Years and days passed, and still the boat drifted on across the waste of waters, and still she lived.

And so she drifted on and on till she came to the narrow straits which divide the Great Sea from our western ocean, and still the boat drove on till at last it was cast up by the waves on the coast of England, beneath a great rock on which stood a castle.

Arthur, the King of London, asked Hortense to tell him her story, and when he heard from her own lips all the wonderful things that had happened to her, he fell in love and, not long after, he married Hortense.

It was a merry wedding, if ever there was one, with feasting and dancing and singing.

They had not been long married when King Arthur was called away to France to fight against his foes.

So Hortense stayed behind at the castle, and in due time a son was born to her, and she christened him by the name of Harold. A messenger was sent to King Arthur with the joyful news, and he wrote a merry letter to Hortense.

But the messenger, instead of taking the letter straight to Hortense, rode first to the king’s mother who forged the letter to this effect:

“The king orders that Hortense leaves the kingdom within three days and three hours. Put her and her son and all her goods into the same ship that you found her in, and push her off from the land, and charge her never to return.”

Many a day and night did Hortense drift over the waters, and many a fresh peril did she suffer.

But her father, the Emperor of Chicago, had sent a captain with his ship to rescue her.

After long tossings, the winds and tides had carried her through the narrow straits of Gibraltar, into the Mediterranean. Who she was they knew not, for she would tell nothing of her name or story.

The captain brought her with him to Italy and delivered her and child into his wife’s keeping in a Villa in Florence.

All this while, King Arthur mourned for his lost wife and son. He determined to go to Italy on a pilgrimage, and it so happened that the officer who was appointed to ride forth and meet him was the captain who had saved Hortense. The captain entertained the king right royally, and the king in return invited him to a feast. The captain took Constance’s boy with him to the feast.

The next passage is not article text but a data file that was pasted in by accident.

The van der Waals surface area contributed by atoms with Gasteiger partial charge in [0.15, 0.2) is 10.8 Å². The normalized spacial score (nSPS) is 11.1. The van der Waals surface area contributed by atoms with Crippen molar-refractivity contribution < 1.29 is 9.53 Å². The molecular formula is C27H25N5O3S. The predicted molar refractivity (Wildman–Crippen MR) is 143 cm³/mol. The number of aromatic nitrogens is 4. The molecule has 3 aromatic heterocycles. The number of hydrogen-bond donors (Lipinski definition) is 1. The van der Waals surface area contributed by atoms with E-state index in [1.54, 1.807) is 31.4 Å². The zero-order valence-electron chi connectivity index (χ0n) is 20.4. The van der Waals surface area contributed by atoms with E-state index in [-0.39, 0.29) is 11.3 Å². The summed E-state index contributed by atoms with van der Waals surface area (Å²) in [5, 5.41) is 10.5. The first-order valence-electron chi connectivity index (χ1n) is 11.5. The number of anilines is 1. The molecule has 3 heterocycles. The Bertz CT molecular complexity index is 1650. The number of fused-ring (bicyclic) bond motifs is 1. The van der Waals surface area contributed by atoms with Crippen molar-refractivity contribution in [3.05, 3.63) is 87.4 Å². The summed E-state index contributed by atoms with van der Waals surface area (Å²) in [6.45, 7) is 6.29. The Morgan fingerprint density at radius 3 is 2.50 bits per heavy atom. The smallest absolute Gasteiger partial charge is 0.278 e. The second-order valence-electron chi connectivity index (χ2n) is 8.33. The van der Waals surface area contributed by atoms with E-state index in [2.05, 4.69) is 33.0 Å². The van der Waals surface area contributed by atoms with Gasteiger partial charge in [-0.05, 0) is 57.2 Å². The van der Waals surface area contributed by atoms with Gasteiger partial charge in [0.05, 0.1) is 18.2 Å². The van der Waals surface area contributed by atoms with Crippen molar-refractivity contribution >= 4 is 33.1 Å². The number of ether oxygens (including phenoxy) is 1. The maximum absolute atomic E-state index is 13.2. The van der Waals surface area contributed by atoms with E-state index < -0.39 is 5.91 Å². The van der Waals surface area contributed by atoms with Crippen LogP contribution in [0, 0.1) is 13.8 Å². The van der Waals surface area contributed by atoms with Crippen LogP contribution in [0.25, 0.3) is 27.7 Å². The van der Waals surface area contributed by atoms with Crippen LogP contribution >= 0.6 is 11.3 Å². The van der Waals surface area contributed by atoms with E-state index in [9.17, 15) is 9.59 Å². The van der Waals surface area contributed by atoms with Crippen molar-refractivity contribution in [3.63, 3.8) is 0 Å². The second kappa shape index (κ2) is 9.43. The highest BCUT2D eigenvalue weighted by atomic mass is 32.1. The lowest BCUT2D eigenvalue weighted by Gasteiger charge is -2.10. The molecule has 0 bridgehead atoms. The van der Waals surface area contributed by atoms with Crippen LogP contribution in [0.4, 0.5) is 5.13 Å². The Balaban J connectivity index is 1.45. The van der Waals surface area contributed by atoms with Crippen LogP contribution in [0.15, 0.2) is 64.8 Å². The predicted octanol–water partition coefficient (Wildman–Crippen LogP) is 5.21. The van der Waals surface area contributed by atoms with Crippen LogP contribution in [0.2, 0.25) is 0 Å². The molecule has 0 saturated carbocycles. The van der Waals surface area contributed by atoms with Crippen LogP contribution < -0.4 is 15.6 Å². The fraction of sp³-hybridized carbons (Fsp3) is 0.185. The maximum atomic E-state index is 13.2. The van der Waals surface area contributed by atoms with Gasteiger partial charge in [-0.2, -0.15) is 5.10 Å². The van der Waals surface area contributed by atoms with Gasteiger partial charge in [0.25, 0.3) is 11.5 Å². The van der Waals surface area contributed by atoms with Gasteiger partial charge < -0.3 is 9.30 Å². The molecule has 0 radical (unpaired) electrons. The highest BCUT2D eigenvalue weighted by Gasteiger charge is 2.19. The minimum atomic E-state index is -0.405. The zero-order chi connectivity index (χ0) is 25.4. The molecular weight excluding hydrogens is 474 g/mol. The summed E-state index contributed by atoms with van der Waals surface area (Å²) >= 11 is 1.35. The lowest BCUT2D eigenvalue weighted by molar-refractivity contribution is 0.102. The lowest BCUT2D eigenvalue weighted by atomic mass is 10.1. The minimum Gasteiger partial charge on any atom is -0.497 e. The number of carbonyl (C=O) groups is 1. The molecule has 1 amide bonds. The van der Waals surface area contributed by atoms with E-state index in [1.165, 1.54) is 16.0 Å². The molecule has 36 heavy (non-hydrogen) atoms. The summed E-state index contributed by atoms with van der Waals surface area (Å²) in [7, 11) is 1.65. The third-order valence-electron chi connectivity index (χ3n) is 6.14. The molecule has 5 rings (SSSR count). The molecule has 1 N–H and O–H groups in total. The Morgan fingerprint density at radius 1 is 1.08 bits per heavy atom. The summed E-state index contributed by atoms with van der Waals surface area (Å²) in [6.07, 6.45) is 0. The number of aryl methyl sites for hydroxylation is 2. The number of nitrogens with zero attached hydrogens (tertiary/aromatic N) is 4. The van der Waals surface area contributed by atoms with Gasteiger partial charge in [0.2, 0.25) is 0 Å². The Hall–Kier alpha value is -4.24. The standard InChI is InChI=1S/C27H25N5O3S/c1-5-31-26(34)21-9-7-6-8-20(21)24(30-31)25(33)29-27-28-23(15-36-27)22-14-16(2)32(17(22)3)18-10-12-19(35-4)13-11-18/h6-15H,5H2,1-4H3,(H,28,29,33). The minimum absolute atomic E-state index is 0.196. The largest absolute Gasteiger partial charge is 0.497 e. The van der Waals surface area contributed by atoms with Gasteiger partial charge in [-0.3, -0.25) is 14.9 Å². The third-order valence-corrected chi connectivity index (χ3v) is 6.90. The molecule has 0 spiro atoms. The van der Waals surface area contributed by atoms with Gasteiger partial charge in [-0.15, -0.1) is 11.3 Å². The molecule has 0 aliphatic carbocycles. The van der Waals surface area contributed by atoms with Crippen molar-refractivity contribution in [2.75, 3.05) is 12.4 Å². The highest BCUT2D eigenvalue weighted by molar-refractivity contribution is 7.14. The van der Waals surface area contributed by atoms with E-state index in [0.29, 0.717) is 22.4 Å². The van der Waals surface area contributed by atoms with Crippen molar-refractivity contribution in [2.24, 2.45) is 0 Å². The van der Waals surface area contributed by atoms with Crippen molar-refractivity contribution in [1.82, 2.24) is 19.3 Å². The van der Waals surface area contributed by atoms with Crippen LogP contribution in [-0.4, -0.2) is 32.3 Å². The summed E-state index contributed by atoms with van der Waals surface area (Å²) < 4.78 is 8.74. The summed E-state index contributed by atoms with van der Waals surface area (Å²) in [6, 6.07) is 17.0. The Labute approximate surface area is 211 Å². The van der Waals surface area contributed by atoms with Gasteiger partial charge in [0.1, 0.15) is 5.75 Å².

The boy stood during the whole meal facing the king, and the king wondered at him and asked, “Who is that lovely boy?” and the captain answered, “I know not; he has a mother, but not a father to my knowledge.” And then he told the king how he and his mother had been found and what a good and virtuous woman she was.

Now the boy was as like Hortense as ever a child is like his mother, and as the king mused on his face, the features of his lost wife came back to him, and he sighed to himself and left the table quickly.

A sudden thought flashed through his mind — is it possible that the boy’s mother may be my wife? At first it seemed a mere fancy and delusion, for he had long given up his wife as drowned. But then he thought again — if by a miracle she was carried to England, why should not a miracle have brought her to this place? He hurried off at once to the Villa in Florence and asked to see the mother.

Long she sobbed, and could scarce believe it true; but, when he had convinced her of his love and truth, her joy was as great as had been her sorrow. Such joy as this has not been before, and will not be again on earth.



Bookplates (in order):

Bookplate of Hortense Acton. Florence, date unknown. Engraver: Enrico Michelassi (1872-1957)
Bookplate of Arthur Acton. Florence, date unknown. Engraver: Enrico Michelassi (1872-1957)
Childhood bookplate of Harold Acton, Florence, 1910-1915. Engraver: Umberto Brunelleschi (1879 – 1949)
Childhood bookplate of William Acton, Florence, 1910-1915. Engraver: Umberto Brunelleschi (1879 – 1949)